Shania, Pt. 2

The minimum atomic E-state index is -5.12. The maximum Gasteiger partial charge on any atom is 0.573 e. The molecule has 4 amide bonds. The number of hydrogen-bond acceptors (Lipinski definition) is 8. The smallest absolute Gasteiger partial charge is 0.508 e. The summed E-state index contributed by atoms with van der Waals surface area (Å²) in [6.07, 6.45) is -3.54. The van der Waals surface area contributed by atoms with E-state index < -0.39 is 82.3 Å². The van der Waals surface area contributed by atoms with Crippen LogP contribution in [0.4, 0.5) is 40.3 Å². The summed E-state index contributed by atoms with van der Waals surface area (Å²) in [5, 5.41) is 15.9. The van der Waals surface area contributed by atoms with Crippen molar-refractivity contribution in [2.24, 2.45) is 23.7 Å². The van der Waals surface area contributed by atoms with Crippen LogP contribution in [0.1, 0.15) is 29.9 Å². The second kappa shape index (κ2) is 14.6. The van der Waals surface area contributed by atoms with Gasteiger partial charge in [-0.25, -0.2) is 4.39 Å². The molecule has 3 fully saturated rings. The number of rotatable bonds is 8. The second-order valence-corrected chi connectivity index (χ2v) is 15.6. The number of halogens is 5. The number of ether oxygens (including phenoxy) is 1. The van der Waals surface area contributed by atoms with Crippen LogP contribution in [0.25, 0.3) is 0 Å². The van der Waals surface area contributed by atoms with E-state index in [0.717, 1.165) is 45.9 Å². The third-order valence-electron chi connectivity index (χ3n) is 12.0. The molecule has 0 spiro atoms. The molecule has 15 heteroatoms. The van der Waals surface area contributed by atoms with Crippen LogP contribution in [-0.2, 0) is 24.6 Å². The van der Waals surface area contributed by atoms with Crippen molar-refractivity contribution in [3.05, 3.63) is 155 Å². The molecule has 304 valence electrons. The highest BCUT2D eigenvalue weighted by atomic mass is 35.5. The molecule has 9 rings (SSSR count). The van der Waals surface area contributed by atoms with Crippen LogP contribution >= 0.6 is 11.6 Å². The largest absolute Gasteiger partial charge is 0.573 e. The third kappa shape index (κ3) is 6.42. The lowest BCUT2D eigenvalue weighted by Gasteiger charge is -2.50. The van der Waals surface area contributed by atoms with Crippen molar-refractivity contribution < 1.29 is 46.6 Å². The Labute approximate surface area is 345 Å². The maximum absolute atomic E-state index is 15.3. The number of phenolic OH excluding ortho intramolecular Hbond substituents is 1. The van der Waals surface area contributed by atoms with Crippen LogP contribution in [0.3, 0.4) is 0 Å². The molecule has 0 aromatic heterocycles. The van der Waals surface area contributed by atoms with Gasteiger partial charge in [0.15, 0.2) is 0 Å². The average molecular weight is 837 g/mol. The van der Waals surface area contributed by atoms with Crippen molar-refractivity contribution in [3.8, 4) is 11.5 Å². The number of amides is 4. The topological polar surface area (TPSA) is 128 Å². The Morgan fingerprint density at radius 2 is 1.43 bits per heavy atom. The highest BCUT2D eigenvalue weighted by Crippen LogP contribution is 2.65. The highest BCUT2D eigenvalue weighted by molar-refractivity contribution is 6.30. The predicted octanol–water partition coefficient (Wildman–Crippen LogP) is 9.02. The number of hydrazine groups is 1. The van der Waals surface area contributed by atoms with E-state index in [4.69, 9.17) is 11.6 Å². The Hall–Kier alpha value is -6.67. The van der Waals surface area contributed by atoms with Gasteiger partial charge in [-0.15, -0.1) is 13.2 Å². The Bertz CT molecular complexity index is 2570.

I unlocked the door for her and pushed it open. Shania strode in as if she owned the place. She walked straight to the window, placed her clutch on the sill next to the two glasses left from earlier in the day. Without a word, I grabbed the glasses and carried them to the kitchen. I rinsed them under cold running water, swiped them out with paper towels and grabbed the bottle. I returned to the living room to find Shania standing as I had left her, looking out the window into the street. I uncorked the bottle and poured two fingers into a glass for her and held it out. Her delicate fingers wrapped around it. She held it, waiting for me to pour my own portion. When I completed that task, I set the bottle on the low coffee table. “To new beginnings,” she said, in a voice barely above a whisper. I held up my glass. “To new beginnings.” Shania seemed to magically shrink three inches right in front of my eyes. Then I realized she had stepped out of her heels and stood flat-footed on my floor. She actually smiled at me, a half-sad, half-brave smile, then tilted her glass and drank half the contents in one gulp. She looked at the amber liquid remaining. “I hope you’ve got another bottle of this.” “Actually, I don’t. If you want more than what remains in this bottle we’ll have to go out to get some.” “Let’s finish this one,” she suggested. “Then we’ll see if we need another.” “You were marvelous today,” I said, taking a seat on the sofa behind the coffee table. “I couldn’t have been prouder of you than if I were your Uncle Eric.” “I don’t have an Uncle Eric, you know.” “Well, then,” I smiled gently, “I’d be pleased to Göztepe escort fill the bill.” Shania stepped back to the sofa and sat next to me. “I neither need nor want an Uncle Eric from this point forward. You’re just Eric.” She took another sip from her drink. “So tell me,” she said, leaning back against the sofa, “what did you think of Jerry’s pals?” I waved my glass noncommittally. “An eclectic bunch. Some better than others.” “How about the one who wanted me to be his bitch?” I chuckled. “Him I wanted to clock,” I admitted. “Were you jealous?” My guts twisted. Presented that way, I realized that jealousy had been among the various emotions I was experiencing. “Pissed off,” I nodded. “Offended, mostly for you.” “And jealous,” she said, emptying her glass and holding it out for a refill. “Maybe some,” I admitted, pouring a generous helping from the bottle. “You want me to be your bitch?” she asked, in more of a statement than a question. I shook my head. “No, sweetheart. I don’t think you need to be anybody’s bitch.” Shania took a long pull at her refreshed drink. “You’re right, Eric. I’m never going to be anybody’s bitch.” She held up her glass and examined the liquid remaining. “I like this. I don’t usually drink, but this I like.” “You better go slow,” I warned her. “You’re going to have a hell of a headache tomorrow, or maybe even tonight.” She stuck her nose in the glass and inhaled deeply. She tilted it up and took a taste. “Won’t be tonight,” she said assuredly. “I don’t intend to stop tonight.” I looked at the blond beauty on my sofa, her legs encased in the black stockings Caddebostan escort bayan tucked neatly under her. The desire of my heart was to gather her in my arms and simply hold her until all the hurt had gone away. I wanted to let it all flow into me and out of her so that the pure beauty of her would simply explode, engulfing and surrounding us both. Yet, as I studied her, I recognize that the aching was mine. It wasn’t apparent in her appearance. Surely, it was there, I reasoned. My own pain for her, my empathetic reaction to her nearness testified to its presence. Yet, perhaps my agony came from a different source. Surely not, old man, I argued internally. “What do you intend to do?” I asked, half afraid of the answer she would give. She picked up the bottle from the table. “I intend,” she said, with just the tiniest bit of a slur beginning to affect her speech, “to finish off this bottle of your very fine whiskey. Then I shall either accompany you to the nearest package store to replenish our supply, or root around in your cabinets for another source of numbness.” I chuckled, not at her desire for numbness, but at the image of her rooting around in my cabinets. “There’s a bit of gin.” “Uck,” she replied quickly. “Some rum, a little vodka, and an untouched bottle of tequila,” I completed the inventory. “Tequila, huh?” she said, smiling slyly over the top of her glass. “I’ve done some pretty bizarre things under the influence of tequila.” “Shania, while you have every right, I’m quite sure bizarre behavior would lead to regrets tomorrow.” Her eyes grew Escort Bağdat Caddesi wide and she looked square at me. “Say my name again,” she commanded. “I’m sorry? What?” “Say my name, Eric. Say it.” “Okay, okay.” I looked at the table where the now-empty bottle of bourbon sat. “Shania.” “No, dammit,” she said vehemently. “Look me in the eyes and say my name,” she demanded. I looked at her. “Shania,” I nearly pleaded. She stared at me. “Holy shit!” she said, finally. “No.” She took a sip from her glass. “That’s not…that can’t…” She stopped. “What is it? “What can’t?” “I have to go,” she said suddenly. She unloosed her legs and planted her feet on the floor. “I’ve imposed on you all day. I can’t continue…” She cast around for her shoes, akimbo on the floor next to the window. “Stop,” I said as firmly as I could without sounding mean, standing up next to her. “My time is my own. I set this day aside for you. You may have as much or as little of it as you want. Sit down. I want you here. You need the presence of another human right now, especially another human who will make no demands of you.” The raw bourbon was starting to affect her reasoning abilities, I could tell. She stood there between the sofa and coffee table in her stocking feet, looking up at me. The processing of thoughts was inhibited by the effects of alcohol. Finally, she sat back down. I sat back down on the sofa next to her. “You’re not my Uncle Eric, are you?” “I’m not,” I admitted. “You’re just Eric. You’re the guy who lives in 2B, the quiet one; the nice one.” “I’d like to think so.” “I buried my husband today and you were there to help me get through it.” “Yes.” “If I hadn’t buried him I would have divorced him.” “You told me that,” I admitted. “He was a selfish, hateful son-of-a-bitch.” I sat silent, realizing that confirming her statement would be callous, especially in view of his youthful and tragic passing. “So, I was going to leave him and be all alone.